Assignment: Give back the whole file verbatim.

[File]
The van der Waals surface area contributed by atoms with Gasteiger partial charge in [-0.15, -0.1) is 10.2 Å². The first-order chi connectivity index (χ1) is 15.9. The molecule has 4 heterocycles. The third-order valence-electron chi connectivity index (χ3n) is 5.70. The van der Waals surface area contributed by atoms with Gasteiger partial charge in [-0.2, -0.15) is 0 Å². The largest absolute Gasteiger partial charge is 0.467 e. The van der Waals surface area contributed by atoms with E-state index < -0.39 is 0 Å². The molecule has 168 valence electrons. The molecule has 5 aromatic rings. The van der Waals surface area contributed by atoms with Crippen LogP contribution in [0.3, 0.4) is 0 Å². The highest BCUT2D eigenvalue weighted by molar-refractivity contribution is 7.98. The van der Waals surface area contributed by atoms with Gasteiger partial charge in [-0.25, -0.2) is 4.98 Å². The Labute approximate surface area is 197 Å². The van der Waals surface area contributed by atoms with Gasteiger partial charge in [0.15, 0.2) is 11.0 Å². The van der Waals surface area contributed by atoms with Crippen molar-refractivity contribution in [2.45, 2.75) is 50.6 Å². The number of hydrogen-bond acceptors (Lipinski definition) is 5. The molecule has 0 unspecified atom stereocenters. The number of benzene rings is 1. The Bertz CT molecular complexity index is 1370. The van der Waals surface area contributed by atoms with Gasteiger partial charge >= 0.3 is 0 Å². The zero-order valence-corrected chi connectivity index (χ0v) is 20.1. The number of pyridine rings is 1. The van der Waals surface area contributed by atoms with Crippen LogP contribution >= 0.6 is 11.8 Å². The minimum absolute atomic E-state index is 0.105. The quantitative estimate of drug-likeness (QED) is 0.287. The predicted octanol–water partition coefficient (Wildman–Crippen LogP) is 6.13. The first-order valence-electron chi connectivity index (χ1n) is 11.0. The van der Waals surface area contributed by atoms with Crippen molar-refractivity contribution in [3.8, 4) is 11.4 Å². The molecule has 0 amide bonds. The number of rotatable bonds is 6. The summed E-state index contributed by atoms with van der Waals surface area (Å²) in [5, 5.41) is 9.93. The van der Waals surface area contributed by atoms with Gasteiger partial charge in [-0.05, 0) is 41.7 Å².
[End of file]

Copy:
The van der Waals surface area contributed by atoms with Gasteiger partial charge in [-0.15, -0.1) is 10.2 Å². The first-order chi connectivity index (χ1) is 15.9. The molecule has 4 heterocycles. The third-order valence-electron chi connectivity index (χ3n) is 5.70. The van der Waals surface area contributed by atoms with Gasteiger partial charge in [-0.2, -0.15) is 0 Å². The largest absolute Gasteiger partial charge is 0.467 e. The van der Waals surface area contributed by atoms with E-state index < -0.39 is 0 Å². The molecule has 168 valence electrons. The molecule has 5 aromatic rings. The van der Waals surface area contributed by atoms with Crippen LogP contribution in [0.3, 0.4) is 0 Å². The highest BCUT2D eigenvalue weighted by molar-refractivity contribution is 7.98. The van der Waals surface area contributed by atoms with Gasteiger partial charge in [-0.25, -0.2) is 4.98 Å². The Labute approximate surface area is 197 Å². The van der Waals surface area contributed by atoms with Gasteiger partial charge in [0.15, 0.2) is 11.0 Å². The van der Waals surface area contributed by atoms with Crippen molar-refractivity contribution in [2.45, 2.75) is 50.6 Å². The number of hydrogen-bond acceptors (Lipinski definition) is 5. The molecule has 0 unspecified atom stereocenters. The number of benzene rings is 1. The Bertz CT molecular complexity index is 1370. The van der Waals surface area contributed by atoms with Gasteiger partial charge >= 0.3 is 0 Å². The zero-order valence-corrected chi connectivity index (χ0v) is 20.1. The number of pyridine rings is 1. The van der Waals surface area contributed by atoms with Crippen LogP contribution >= 0.6 is 11.8 Å². The minimum absolute atomic E-state index is 0.105. The quantitative estimate of drug-likeness (QED) is 0.287. The predicted octanol–water partition coefficient (Wildman–Crippen LogP) is 6.13. The first-order valence-electron chi connectivity index (χ1n) is 11.0. The van der Waals surface area contributed by atoms with Crippen molar-refractivity contribution in [3.8, 4) is 11.4 Å². The molecule has 0 amide bonds. The number of rotatable bonds is 6. The summed E-state index contributed by atoms with van der Waals surface area (Å²) in [5, 5.41) is 9.93. The van der Waals surface area contributed by atoms with Gasteiger partial charge in [-0.05, 0) is 41.7 Å².